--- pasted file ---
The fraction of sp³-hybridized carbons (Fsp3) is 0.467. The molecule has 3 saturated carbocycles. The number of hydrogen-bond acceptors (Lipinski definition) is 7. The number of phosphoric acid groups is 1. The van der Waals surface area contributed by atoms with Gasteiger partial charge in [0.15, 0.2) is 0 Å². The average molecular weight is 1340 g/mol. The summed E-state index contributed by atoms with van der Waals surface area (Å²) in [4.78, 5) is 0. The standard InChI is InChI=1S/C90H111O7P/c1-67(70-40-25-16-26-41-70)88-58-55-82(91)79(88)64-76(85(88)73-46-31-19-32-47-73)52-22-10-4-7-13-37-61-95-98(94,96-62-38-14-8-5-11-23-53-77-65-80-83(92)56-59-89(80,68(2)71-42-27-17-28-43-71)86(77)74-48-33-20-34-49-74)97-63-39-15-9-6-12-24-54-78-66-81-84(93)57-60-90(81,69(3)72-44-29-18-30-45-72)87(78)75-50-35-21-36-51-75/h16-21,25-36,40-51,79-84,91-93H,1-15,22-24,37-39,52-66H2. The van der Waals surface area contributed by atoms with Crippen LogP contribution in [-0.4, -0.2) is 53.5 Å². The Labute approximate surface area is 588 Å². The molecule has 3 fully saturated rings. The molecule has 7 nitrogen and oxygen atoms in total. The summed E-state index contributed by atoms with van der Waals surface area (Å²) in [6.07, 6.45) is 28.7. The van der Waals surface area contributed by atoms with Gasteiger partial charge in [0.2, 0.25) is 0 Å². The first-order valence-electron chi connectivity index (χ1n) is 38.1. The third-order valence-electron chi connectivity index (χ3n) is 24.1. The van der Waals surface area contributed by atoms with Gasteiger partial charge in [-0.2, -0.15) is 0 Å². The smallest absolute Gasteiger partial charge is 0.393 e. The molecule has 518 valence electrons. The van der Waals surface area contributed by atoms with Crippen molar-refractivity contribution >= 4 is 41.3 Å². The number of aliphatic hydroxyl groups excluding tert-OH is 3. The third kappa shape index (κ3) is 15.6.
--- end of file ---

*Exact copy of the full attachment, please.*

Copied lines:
The fraction of sp³-hybridized carbons (Fsp3) is 0.467. The molecule has 3 saturated carbocycles. The number of hydrogen-bond acceptors (Lipinski definition) is 7. The number of phosphoric acid groups is 1. The van der Waals surface area contributed by atoms with Gasteiger partial charge in [0.15, 0.2) is 0 Å². The average molecular weight is 1340 g/mol. The summed E-state index contributed by atoms with van der Waals surface area (Å²) in [4.78, 5) is 0. The standard InChI is InChI=1S/C90H111O7P/c1-67(70-40-25-16-26-41-70)88-58-55-82(91)79(88)64-76(85(88)73-46-31-19-32-47-73)52-22-10-4-7-13-37-61-95-98(94,96-62-38-14-8-5-11-23-53-77-65-80-83(92)56-59-89(80,68(2)71-42-27-17-28-43-71)86(77)74-48-33-20-34-49-74)97-63-39-15-9-6-12-24-54-78-66-81-84(93)57-60-90(81,69(3)72-44-29-18-30-45-72)87(78)75-50-35-21-36-51-75/h16-21,25-36,40-51,79-84,91-93H,1-15,22-24,37-39,52-66H2. The van der Waals surface area contributed by atoms with Crippen LogP contribution in [-0.4, -0.2) is 53.5 Å². The Labute approximate surface area is 588 Å². The molecule has 3 fully saturated rings. The molecule has 7 nitrogen and oxygen atoms in total. The summed E-state index contributed by atoms with van der Waals surface area (Å²) in [6.07, 6.45) is 28.7. The van der Waals surface area contributed by atoms with Gasteiger partial charge in [0.2, 0.25) is 0 Å². The first-order valence-electron chi connectivity index (χ1n) is 38.1. The third-order valence-electron chi connectivity index (χ3n) is 24.1. The van der Waals surface area contributed by atoms with Gasteiger partial charge in [-0.2, -0.15) is 0 Å². The smallest absolute Gasteiger partial charge is 0.393 e. The molecule has 518 valence electrons. The van der Waals surface area contributed by atoms with Crippen molar-refractivity contribution >= 4 is 41.3 Å². The number of aliphatic hydroxyl groups excluding tert-OH is 3. The third kappa shape index (κ3) is 15.6.